NORTHERN Ireland’s Rory McIlroy is now an even more formidable contender for golf’s top prizes than when he won the US Open last year, according to Masters runner-up Adam Scott.
McIlroy threatened to justify his teenage promise and claim his first Major at Augusta 12 months ago, only to succumb to the occasion and squander a four-shot lead on the final day.
Rather than suffer prolonged self-doubt, the young Ulsterman banished any concerns over his nerve by romping to an eight-stroke triumph at Congressional Country Club two months later.
McIlroy will tee off at the Masters tomorrow as one of the favourites, and Scott, who finished joint-second behind winner Charl Schwartzel, believes the 22-year-old is still improving.
“He handled that better than anyone else could have probably – fantastic,” said Scott. “He’s great. He bounced back and won the US Open and he’s become a better player since then. I mean, Rory is a phenomenon – really.”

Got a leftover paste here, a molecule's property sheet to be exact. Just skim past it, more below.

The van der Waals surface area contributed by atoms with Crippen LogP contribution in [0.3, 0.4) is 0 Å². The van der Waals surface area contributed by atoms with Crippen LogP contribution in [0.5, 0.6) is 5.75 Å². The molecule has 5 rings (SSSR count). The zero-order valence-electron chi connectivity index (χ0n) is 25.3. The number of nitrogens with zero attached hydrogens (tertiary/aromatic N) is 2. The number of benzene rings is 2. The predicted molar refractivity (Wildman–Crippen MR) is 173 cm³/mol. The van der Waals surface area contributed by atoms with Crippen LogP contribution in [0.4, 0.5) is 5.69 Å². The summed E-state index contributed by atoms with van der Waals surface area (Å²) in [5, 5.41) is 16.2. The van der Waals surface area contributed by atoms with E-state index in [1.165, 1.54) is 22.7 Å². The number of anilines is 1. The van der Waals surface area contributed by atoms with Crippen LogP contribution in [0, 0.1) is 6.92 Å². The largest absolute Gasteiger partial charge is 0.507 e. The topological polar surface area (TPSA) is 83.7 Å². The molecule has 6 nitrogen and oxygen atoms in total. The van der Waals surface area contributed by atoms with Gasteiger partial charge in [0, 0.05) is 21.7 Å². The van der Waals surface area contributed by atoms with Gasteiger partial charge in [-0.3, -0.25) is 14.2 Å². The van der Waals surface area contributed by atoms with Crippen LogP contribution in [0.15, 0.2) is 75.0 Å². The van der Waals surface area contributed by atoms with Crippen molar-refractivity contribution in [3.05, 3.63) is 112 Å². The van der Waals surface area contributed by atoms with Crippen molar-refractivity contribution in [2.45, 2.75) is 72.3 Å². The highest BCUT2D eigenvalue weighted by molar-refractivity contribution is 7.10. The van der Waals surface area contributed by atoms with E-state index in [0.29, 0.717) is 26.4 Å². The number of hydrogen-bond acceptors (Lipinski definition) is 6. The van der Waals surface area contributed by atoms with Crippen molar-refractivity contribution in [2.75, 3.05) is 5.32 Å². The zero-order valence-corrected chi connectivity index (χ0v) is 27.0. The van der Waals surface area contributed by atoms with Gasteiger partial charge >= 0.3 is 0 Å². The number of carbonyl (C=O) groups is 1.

If McIlroy was hoping to avoid reminders of his final-round meltdown last year then the draw for the first two days has not been kind.
He will play alongside Argentina’s Angel Cabrera, as he did when shooting that infamous 80, and another big hitter, American Bubba Watson, in the penultimate group.
Four-time winner Tiger Woods, who last week won his first PGA Tour title for more than two years, plays in an early group that also includes Spain’s Miguel Angel Jimenez.
World No1 Luke Donald is joined by Ryder Cup colleague Francesco Molinari, of Italy, and American Nick Watney, while fellow Englishman Lee Westwood bids for his first Major alongside 2000 champion Vijay Singh and former US Open winner Jim Furyk.